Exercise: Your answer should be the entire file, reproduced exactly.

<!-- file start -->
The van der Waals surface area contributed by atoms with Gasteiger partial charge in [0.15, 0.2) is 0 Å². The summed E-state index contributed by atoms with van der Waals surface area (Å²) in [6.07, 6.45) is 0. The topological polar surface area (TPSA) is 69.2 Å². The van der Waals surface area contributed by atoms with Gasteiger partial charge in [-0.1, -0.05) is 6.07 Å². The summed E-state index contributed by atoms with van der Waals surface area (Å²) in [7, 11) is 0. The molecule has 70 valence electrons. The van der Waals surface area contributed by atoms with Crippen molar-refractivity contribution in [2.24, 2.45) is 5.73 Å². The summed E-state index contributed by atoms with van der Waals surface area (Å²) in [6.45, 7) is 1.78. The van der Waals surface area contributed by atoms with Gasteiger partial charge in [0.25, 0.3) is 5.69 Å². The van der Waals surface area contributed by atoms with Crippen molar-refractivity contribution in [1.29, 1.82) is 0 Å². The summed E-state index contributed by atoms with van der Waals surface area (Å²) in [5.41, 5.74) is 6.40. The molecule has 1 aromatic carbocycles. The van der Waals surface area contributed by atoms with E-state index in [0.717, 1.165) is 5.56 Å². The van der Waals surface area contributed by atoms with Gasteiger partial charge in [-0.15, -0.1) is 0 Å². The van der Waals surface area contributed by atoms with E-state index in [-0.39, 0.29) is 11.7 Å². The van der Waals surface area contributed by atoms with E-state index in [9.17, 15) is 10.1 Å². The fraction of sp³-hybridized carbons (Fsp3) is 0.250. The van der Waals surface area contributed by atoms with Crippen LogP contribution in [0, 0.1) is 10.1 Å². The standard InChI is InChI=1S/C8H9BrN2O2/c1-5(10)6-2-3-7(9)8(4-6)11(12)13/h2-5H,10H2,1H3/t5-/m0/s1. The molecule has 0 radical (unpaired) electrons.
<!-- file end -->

The van der Waals surface area contributed by atoms with Gasteiger partial charge in [0.15, 0.2) is 0 Å². The summed E-state index contributed by atoms with van der Waals surface area (Å²) in [6.07, 6.45) is 0. The topological polar surface area (TPSA) is 69.2 Å². The van der Waals surface area contributed by atoms with Gasteiger partial charge in [-0.1, -0.05) is 6.07 Å². The summed E-state index contributed by atoms with van der Waals surface area (Å²) in [7, 11) is 0. The molecule has 70 valence electrons. The van der Waals surface area contributed by atoms with Crippen molar-refractivity contribution in [2.24, 2.45) is 5.73 Å². The summed E-state index contributed by atoms with van der Waals surface area (Å²) in [6.45, 7) is 1.78. The van der Waals surface area contributed by atoms with Gasteiger partial charge in [0.25, 0.3) is 5.69 Å². The van der Waals surface area contributed by atoms with Crippen molar-refractivity contribution in [1.29, 1.82) is 0 Å². The summed E-state index contributed by atoms with van der Waals surface area (Å²) in [5.41, 5.74) is 6.40. The molecule has 1 aromatic carbocycles. The van der Waals surface area contributed by atoms with E-state index in [0.717, 1.165) is 5.56 Å². The van der Waals surface area contributed by atoms with Gasteiger partial charge in [-0.15, -0.1) is 0 Å². The van der Waals surface area contributed by atoms with E-state index in [-0.39, 0.29) is 11.7 Å². The van der Waals surface area contributed by atoms with E-state index in [9.17, 15) is 10.1 Å². The fraction of sp³-hybridized carbons (Fsp3) is 0.250. The van der Waals surface area contributed by atoms with Crippen LogP contribution in [0, 0.1) is 10.1 Å². The standard InChI is InChI=1S/C8H9BrN2O2/c1-5(10)6-2-3-7(9)8(4-6)11(12)13/h2-5H,10H2,1H3/t5-/m0/s1. The molecule has 0 radical (unpaired) electrons.